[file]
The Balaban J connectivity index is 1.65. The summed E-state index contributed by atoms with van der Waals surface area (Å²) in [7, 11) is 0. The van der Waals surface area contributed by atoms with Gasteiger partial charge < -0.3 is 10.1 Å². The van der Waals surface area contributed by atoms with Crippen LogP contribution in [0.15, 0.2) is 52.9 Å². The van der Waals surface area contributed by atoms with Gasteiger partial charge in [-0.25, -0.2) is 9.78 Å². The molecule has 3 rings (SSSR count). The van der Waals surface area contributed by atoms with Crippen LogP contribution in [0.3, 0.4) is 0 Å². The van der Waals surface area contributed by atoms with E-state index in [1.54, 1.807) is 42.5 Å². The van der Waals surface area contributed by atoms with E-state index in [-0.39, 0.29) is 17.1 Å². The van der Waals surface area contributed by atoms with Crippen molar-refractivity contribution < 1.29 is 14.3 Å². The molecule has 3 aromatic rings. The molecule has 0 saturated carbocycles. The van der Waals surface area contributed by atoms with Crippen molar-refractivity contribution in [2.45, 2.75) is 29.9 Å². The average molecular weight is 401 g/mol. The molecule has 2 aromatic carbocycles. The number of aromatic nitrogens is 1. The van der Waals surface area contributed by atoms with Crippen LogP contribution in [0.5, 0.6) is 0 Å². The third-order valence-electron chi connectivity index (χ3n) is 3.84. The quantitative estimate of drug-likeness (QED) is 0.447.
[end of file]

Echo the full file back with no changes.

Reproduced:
The Balaban J connectivity index is 1.65. The summed E-state index contributed by atoms with van der Waals surface area (Å²) in [7, 11) is 0. The van der Waals surface area contributed by atoms with Gasteiger partial charge < -0.3 is 10.1 Å². The van der Waals surface area contributed by atoms with Crippen LogP contribution in [0.15, 0.2) is 52.9 Å². The van der Waals surface area contributed by atoms with Gasteiger partial charge in [-0.25, -0.2) is 9.78 Å². The molecule has 3 rings (SSSR count). The van der Waals surface area contributed by atoms with Crippen LogP contribution in [0.3, 0.4) is 0 Å². The van der Waals surface area contributed by atoms with E-state index in [1.54, 1.807) is 42.5 Å². The van der Waals surface area contributed by atoms with E-state index in [-0.39, 0.29) is 17.1 Å². The van der Waals surface area contributed by atoms with Crippen molar-refractivity contribution < 1.29 is 14.3 Å². The molecule has 3 aromatic rings. The molecule has 0 saturated carbocycles. The van der Waals surface area contributed by atoms with Crippen molar-refractivity contribution in [2.45, 2.75) is 29.9 Å². The average molecular weight is 401 g/mol. The molecule has 2 aromatic carbocycles. The number of aromatic nitrogens is 1. The van der Waals surface area contributed by atoms with Crippen LogP contribution in [0.5, 0.6) is 0 Å². The third-order valence-electron chi connectivity index (χ3n) is 3.84. The quantitative estimate of drug-likeness (QED) is 0.447.